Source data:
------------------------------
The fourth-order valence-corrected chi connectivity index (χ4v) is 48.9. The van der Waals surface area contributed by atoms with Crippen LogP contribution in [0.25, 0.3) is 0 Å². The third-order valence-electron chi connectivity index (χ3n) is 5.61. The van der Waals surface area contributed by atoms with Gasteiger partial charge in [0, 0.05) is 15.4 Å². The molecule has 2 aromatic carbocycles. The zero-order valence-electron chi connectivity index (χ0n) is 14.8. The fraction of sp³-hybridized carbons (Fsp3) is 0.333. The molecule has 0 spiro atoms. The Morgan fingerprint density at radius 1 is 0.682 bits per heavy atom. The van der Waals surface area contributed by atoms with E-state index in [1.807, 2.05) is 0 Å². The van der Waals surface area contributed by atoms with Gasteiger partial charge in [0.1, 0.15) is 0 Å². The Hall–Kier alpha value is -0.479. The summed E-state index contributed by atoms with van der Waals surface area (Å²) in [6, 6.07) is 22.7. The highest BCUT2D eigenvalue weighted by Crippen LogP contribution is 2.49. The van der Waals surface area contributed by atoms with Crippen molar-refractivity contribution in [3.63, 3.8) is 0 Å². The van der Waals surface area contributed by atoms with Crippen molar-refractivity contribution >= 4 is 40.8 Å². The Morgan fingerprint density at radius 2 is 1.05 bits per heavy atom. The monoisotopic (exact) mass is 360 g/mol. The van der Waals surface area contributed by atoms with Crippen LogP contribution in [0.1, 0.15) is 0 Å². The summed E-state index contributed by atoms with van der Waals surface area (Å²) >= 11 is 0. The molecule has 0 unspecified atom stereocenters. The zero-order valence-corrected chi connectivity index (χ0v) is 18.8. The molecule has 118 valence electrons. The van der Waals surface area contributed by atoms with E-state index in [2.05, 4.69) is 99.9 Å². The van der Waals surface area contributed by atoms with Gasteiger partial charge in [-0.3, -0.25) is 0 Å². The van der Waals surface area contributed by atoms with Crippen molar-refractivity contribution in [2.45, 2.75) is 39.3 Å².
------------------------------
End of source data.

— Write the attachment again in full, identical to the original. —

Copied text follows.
The fourth-order valence-corrected chi connectivity index (χ4v) is 48.9. The van der Waals surface area contributed by atoms with Crippen LogP contribution in [0.25, 0.3) is 0 Å². The third-order valence-electron chi connectivity index (χ3n) is 5.61. The van der Waals surface area contributed by atoms with Gasteiger partial charge in [0, 0.05) is 15.4 Å². The molecule has 2 aromatic carbocycles. The zero-order valence-electron chi connectivity index (χ0n) is 14.8. The fraction of sp³-hybridized carbons (Fsp3) is 0.333. The molecule has 0 spiro atoms. The Morgan fingerprint density at radius 1 is 0.682 bits per heavy atom. The van der Waals surface area contributed by atoms with E-state index in [1.807, 2.05) is 0 Å². The van der Waals surface area contributed by atoms with Gasteiger partial charge in [0.1, 0.15) is 0 Å². The Hall–Kier alpha value is -0.479. The summed E-state index contributed by atoms with van der Waals surface area (Å²) in [6, 6.07) is 22.7. The highest BCUT2D eigenvalue weighted by Crippen LogP contribution is 2.49. The van der Waals surface area contributed by atoms with Crippen molar-refractivity contribution in [3.63, 3.8) is 0 Å². The van der Waals surface area contributed by atoms with Crippen molar-refractivity contribution >= 4 is 40.8 Å². The Morgan fingerprint density at radius 2 is 1.05 bits per heavy atom. The monoisotopic (exact) mass is 360 g/mol. The van der Waals surface area contributed by atoms with Crippen LogP contribution in [0.1, 0.15) is 0 Å². The summed E-state index contributed by atoms with van der Waals surface area (Å²) >= 11 is 0. The molecule has 0 unspecified atom stereocenters. The zero-order valence-corrected chi connectivity index (χ0v) is 18.8. The molecule has 118 valence electrons. The van der Waals surface area contributed by atoms with E-state index in [2.05, 4.69) is 99.9 Å². The van der Waals surface area contributed by atoms with Gasteiger partial charge in [-0.3, -0.25) is 0 Å². The van der Waals surface area contributed by atoms with Crippen molar-refractivity contribution in [2.45, 2.75) is 39.3 Å².